The Magazine

Aftermyth of War

The Lost Cause is among the casualties in this definitive history.

Dec 31, 2012, Vol. 18, No. 16 • By MACKUBIN THOMAS OWENS
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Fateful Lightning will inevitably be compared with James McPherson’s Battle Cry of Freedom. I once called the latter the best single volume on the Civil War, but Fateful Lightning is every bit its equal. There are many similarities between the two books: Both skillfully interweave political, military, economic, social, and religious factors to create a masterful tapestry of the war. Both are elegantly written. Both discuss the social trends at work, in the North and South, that led to war.

But there are significant differences as well. While Battle Cry of Freedom begins with the Mexican War and ends with the termination of Civil War military operations, Fateful Lightning begins with the Founding and carries the story through the end of Reconstruction. Battle Cry of Freedom is essentially a straightforward chronological narrative. Fateful Lightning, while also exhibiting a narrative structure, features chapters on particular topics: the war from the soldier’s perspective; manufacturing and logistics; the social upheaval that the war generated, especially in class relations, the relations between the races, and those between the sexes. 

Like Battle Cry of FreedomFateful Lightning is a general history. Those expecting a detailed description of campaigns and battles will be disappointed. But there are many fine books on these topics by the many excellent military historians who tend to put battles and campaigns in strategic context to an extent that the older generation did not. Fateful Lightning, instead, provides a general understanding of civil-military relations, the interaction of policy and partisan politics, diplomacy, legal issues, and the like.

Also like Battle Cry of FreedomFateful Lightning is a work of synthesis. There are many excellent recent books about all aspects of the Civil War, and Guelzo demonstrates his familiarity with such work, applying it skillfully in developing his own narrative. While even casual students of the Civil War will be familiar with many of the events that Guelzo describes, the true strength of this book lies in the author’s ability to illuminate the links among them. This is particularly the case when it comes to dealing with the interplay of strategy, operations, and the “sinews of war”—finance and logistics.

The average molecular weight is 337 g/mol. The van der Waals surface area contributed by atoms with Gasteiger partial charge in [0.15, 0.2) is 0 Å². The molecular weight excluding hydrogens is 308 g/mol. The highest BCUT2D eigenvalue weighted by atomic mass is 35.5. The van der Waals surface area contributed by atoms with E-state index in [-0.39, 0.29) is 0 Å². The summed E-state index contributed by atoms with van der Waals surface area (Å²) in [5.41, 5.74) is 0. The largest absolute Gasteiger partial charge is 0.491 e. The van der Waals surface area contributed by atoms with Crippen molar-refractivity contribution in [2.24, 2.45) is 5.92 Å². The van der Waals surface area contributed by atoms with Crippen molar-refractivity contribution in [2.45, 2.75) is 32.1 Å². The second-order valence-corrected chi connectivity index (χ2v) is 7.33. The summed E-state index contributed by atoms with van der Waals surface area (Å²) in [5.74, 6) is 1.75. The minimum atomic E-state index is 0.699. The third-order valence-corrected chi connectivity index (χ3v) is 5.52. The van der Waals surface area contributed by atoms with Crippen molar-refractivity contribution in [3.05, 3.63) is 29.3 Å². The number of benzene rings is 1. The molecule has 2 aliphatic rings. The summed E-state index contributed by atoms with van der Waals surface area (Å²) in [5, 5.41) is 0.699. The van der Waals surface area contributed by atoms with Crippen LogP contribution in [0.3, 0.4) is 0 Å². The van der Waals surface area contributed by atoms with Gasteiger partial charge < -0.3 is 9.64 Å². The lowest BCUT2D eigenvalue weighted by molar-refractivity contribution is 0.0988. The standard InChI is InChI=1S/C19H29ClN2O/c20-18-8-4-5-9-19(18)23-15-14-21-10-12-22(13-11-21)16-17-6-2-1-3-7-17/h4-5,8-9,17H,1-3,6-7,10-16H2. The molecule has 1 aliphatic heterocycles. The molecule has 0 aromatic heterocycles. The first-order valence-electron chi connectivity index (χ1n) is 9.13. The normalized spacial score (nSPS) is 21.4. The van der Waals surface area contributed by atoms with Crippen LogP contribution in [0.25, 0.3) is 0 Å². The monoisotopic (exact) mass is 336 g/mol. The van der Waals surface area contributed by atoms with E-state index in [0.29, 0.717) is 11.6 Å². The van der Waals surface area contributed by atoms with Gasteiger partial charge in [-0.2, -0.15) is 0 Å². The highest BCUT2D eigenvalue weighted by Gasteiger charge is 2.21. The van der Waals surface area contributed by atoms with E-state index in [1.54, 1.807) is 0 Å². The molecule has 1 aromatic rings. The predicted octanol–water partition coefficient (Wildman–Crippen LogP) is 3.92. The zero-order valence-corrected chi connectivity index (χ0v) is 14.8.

Guelzo’s discussion of the competing American military schools of thought is a case in point. At the midpoint of the 19th century, Napoleon was the exemplar of military excellence, and his offensive mindset (especially as interpreted by the Swiss military writer Baron Antoine-Henri Jomini) provided one approach. But the American reliance on militia and volunteers rather than a professional army made this a risky alternative. The second school favored the defensive. With the exception of Winfield Scott’s campaign against Mexico City in the Mexican War, most American victories up to the time of the Civil War had been gained on the defensive, including Andrew Jackson’s victory at New Orleans and Zachary Taylor’s at Buena Vista. This preference was reinforced at West Point by the teachings of Dennis Hart Mahan.

“The American regular officer in 1861,” writes Guelzo, “was thus presented with a series of contradictions: tactics books that encouraged officers to take the offensive and make the enemy’s army their objective, and a professional military culture that looked to occupy enemy territory and fight a defensive war from behind fortifications.” At least one general, Robert E. Lee, embraced the cult of the offensive. 

Another issue that Guelzo illuminates is the relationship between the nature of the war and its conduct, especially from the Union perspective. Lincoln consistently argued that the “seceded” states were never truly out of the Union, and that the war was a rebellion “too powerful to be suppressed by the ordinary course of judicial proceedings, or by the powers vested in the Marshals by law.” But in international law, his proclamation of a blockade had the legal effect of granting the Confederacy belligerent status.